Image 2 – David Malangi’s Brown Snakes, 1963 – Image obtained from:  No Ordinary Place – The Art of David Malangi –

62.5 (h) x 39.5 (w) cm


David Malangi’s Brown Snakes, 1963, is an example of one such indigenous Australian artwork considered as modernist.  This work consists of four striped vertical snakes, painted in natural pigments, aligned up a piece of eucalyptus bark.  The website No Ordinary Place – The Art of David Malangi, states: “The evil tree spirit was an occasional subject of Malangi’s. The evil connotation was expressed in painting by a beaked and clawed diagonal figure and jagged forms merging with the gnarled tree forms.”   (No Ordinary Place.)   Contemporary art included Abstract Expressionism or Action Painting.  This phase differed from others in that “it was the business of putting paint on canvas that alone accounted for the Action Painters and led them to abstraction.  They did not represent their emotions or sensations but enacted them before the canvas.”   (No Ordinary Place.)  I would therefore classify this work of art by David Malangi as an Action Painting, an abstract contemporary work of art which enacts a story, that of the evil snake and its personality, on its natural canvas.  Although the enactment of this story is steeped in tradition, history and culture, again I believe that this artwork supports the statement that Modernism rejected tradition in the way that the non-indigenous population regarded these indigenous abstract story-telling artworks as modern works of art in their own right, different from what the non-indigenous artistic tradition had known prior.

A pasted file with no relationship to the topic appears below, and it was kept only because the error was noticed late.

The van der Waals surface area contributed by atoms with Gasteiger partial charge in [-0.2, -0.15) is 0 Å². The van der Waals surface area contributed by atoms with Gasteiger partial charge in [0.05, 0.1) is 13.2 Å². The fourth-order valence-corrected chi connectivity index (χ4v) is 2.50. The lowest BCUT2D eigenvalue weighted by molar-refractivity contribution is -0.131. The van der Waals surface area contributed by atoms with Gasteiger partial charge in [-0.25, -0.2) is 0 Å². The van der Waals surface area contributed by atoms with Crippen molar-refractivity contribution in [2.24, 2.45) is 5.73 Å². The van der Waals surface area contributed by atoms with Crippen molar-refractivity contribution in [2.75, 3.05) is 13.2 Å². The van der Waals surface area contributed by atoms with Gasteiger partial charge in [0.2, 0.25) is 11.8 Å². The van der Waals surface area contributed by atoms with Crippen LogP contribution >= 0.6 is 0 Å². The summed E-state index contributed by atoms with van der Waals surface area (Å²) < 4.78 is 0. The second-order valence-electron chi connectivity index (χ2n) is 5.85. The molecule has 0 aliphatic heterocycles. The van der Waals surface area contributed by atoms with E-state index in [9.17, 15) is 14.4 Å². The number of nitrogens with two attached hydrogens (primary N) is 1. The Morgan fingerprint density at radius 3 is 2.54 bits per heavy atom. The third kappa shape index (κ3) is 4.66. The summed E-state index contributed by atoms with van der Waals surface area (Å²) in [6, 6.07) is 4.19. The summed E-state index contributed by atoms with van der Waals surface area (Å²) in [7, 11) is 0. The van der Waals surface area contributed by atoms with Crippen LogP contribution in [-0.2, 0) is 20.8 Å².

“Painting is feeling.  Just as much as a sentence describes, so a sequence of colours describes.  All art is an attempt to exteriorise one’s sensations and feelings, to give them a form.”  (Harrison & Wood.)  In light of the statement quoted here, I would like to consider what the artist is attempting to exteriorise in the case of my third example, that of John Baldessari’s An Artist is Note Merely the Slavish Announcer, 1966-68.   Thus far, the examples of the Fountain and Brown Snakes have, both in their own way, exteriorised a feeling, an idea, whether it be humorous and ironic in the case of Fountain, or that of representing a story of old as in the case of Brown Snakes.  This third artwork, a piece of photographic and textual art, is from the late 60s, a phase of Modernist art “loosely defined by the word Conceptual and coinciding with years of political protest.” (Rorimer.)  I will also consider this artwork in terms of the feelings it is exteriorising.  I will also consider how this artwork supports the statement that Modernism in art rejects tradition and reflects something new.

Image 3 – John Baldessari’s An Artist is Not Merely the Slavish Announcer, 1966-68 – Image obtained from:  Photography Changes Everything –


“The artists who turned from painting and sculpture to photography in the late 1960s found the means to reassess pictorial and sculptural concerns without redress to authorial signs of the hand, compositional arrangement, painted illusionism or three-dimensional materiality.”  (Rorimer.)